COLUMBIA, S.C. (WIS) - As South Carolina begins the reopening process, state economists are taking a look at how the coronavirus pandemic has impacted the state's revenue streams so far this year.
Friday morning, the South Carolina Board of Economic Advisors held a teleconference meeting to discuss this.
According to their estimates, revenue for the state in April was down about $400 million or 43% compared to April 2019. Frank Rainwater, the executive director of the South Carolina Office of Revenue and Fiscal Affairs, said that decline was more than they anticipated.
He said the reason for this is the fact some South Carolinians are opting to wait to file their income taxes. State deadlines were pushed back to July 15. He expects the state to recoup some of that money.
"We just don’t have a lot of hard data to differentiate between what is going on,” Rainwater said. “We really won’t know what is going on until July or August."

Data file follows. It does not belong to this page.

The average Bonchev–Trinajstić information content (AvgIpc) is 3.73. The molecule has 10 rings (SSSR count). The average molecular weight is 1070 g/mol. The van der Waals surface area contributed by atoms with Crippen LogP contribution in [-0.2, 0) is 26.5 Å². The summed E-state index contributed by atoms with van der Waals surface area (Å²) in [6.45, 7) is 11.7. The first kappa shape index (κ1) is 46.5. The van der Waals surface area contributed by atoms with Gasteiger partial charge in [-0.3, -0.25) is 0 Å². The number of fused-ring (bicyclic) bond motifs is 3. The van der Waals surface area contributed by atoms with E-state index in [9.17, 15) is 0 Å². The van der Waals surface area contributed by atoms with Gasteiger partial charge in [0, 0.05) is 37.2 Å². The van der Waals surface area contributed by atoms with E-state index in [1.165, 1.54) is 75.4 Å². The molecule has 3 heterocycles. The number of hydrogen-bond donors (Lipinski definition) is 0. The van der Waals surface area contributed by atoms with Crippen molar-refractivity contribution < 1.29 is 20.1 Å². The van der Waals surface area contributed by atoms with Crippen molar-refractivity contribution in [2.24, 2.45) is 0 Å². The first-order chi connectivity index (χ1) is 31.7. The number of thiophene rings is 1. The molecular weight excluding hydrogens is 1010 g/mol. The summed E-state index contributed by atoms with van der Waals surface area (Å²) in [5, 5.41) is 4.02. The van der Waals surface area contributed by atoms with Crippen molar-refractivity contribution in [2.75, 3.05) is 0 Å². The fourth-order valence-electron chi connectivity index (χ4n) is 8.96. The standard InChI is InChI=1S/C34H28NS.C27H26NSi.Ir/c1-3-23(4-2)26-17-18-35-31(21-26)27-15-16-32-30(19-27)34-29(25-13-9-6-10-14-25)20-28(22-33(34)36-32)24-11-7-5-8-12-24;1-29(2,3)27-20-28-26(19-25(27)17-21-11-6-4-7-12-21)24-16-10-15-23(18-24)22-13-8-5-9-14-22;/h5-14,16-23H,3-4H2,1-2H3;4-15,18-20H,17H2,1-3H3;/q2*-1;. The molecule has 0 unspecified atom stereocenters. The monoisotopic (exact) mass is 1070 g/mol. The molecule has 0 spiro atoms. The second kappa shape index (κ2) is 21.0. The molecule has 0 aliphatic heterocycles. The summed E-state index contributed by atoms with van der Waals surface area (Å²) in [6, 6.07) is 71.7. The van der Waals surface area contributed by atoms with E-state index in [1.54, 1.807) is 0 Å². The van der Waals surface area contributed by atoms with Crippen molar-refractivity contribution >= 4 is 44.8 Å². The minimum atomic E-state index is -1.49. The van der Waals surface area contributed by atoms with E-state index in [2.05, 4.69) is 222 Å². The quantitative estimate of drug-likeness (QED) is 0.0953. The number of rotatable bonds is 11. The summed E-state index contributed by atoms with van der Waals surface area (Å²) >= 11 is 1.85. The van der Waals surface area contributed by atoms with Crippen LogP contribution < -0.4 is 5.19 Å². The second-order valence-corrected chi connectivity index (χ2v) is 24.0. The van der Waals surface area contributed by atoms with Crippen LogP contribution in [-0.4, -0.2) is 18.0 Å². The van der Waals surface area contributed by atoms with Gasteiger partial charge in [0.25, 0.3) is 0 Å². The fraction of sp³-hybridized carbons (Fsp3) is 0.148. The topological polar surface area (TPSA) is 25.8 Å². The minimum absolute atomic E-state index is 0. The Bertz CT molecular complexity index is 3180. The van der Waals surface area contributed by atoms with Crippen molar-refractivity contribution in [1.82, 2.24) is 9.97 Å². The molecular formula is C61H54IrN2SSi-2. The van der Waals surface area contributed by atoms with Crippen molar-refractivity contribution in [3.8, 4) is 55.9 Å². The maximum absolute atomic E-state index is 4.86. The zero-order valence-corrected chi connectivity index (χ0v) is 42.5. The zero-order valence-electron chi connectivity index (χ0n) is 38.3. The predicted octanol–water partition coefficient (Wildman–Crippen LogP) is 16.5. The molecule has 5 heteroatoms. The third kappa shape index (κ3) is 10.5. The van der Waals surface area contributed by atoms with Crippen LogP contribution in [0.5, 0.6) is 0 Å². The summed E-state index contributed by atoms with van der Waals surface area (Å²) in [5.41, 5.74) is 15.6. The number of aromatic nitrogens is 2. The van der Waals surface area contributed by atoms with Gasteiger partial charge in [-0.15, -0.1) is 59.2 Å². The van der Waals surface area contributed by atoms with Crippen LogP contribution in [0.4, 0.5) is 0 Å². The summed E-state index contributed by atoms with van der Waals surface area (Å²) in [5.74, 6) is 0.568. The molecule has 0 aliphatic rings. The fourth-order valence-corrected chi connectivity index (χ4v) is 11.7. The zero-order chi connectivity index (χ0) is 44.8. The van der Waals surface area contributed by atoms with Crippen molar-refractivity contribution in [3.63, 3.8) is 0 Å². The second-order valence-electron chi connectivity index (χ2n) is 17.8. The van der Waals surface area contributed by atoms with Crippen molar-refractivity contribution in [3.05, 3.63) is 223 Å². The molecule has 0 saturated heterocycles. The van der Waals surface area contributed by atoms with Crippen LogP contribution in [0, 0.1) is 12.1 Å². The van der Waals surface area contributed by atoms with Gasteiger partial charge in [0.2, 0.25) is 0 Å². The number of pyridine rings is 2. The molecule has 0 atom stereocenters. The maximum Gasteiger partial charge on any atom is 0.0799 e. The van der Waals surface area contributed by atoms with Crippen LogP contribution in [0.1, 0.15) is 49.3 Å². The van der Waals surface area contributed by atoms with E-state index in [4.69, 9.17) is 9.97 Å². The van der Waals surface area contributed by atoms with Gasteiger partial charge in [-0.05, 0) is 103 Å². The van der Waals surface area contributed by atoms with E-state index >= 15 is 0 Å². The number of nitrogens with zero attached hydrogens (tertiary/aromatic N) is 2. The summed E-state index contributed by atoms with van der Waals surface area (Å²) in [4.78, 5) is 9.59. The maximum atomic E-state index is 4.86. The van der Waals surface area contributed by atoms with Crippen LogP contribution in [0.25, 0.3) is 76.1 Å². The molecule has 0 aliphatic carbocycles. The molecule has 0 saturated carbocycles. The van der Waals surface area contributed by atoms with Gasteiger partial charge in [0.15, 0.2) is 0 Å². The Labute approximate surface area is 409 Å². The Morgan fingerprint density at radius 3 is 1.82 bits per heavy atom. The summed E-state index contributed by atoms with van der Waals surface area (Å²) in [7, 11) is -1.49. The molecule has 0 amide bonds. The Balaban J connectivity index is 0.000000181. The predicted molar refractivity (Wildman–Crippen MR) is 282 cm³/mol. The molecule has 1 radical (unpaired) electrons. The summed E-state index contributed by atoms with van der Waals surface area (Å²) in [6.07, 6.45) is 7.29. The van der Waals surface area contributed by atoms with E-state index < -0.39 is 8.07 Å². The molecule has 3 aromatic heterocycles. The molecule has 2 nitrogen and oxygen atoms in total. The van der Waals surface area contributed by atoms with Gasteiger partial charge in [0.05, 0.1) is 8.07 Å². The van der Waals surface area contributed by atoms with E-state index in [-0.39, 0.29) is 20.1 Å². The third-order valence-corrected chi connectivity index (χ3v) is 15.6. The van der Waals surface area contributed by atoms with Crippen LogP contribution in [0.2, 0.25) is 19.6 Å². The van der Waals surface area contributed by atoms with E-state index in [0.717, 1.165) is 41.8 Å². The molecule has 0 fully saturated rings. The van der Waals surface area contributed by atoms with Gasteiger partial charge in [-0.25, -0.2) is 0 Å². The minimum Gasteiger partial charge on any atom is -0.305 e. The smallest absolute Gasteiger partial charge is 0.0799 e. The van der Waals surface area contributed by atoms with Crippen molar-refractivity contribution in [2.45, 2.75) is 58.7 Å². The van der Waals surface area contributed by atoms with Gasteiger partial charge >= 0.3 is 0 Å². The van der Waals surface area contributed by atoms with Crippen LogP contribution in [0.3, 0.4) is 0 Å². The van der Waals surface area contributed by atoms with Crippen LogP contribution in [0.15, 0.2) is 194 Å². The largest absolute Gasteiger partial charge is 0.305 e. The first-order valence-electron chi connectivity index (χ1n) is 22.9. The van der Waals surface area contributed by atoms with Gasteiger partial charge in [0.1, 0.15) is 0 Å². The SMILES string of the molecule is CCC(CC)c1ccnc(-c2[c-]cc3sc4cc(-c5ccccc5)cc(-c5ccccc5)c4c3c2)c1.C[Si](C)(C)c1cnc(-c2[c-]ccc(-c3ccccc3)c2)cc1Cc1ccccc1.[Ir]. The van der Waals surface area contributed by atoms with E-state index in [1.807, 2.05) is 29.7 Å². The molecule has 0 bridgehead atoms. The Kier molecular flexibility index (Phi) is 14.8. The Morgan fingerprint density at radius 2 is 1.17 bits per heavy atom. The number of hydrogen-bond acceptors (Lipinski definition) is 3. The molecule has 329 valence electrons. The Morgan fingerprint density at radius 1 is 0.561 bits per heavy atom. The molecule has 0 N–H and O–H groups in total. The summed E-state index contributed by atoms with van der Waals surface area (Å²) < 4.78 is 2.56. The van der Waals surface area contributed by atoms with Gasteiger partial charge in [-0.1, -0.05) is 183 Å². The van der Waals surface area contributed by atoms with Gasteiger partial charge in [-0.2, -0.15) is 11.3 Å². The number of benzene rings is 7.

South Carolina lawmakers are expected to pass a measure next week that would keep state government funded at current levels until a budget plan for Fiscal Year 2020-21 is approved.
Rainwater said lawmakers are expected to be back in Columbia to work on a new budget plan in September. Research economist Dr. Joseph Von Nessen with the University of South Carolina said it might be awhile before lawmakers know how much money they’ll have to work with.
Budget forecasters said last month they expect the downturn in the economy to wipe out nearly all the state's surplus projected for FY 2020-21.
"Everything is in flux. These forecasts are constantly having to be reevaluated because the speed of the recovery is being evaluated," he said.
Von Nessen said he anticipates South Carolina will make a recovery in the second half of the year.
Rainwater said there are some things that could help bring the economy back to where it was. He said economic restrictions for health and safety reasons are being eased sooner than they expected, some major manufacturers are restarting sooner than expected along with hotels and restaurants.
He did say however, recent GDP data suggests the loss of corporate profits may be greater than they previously estimated.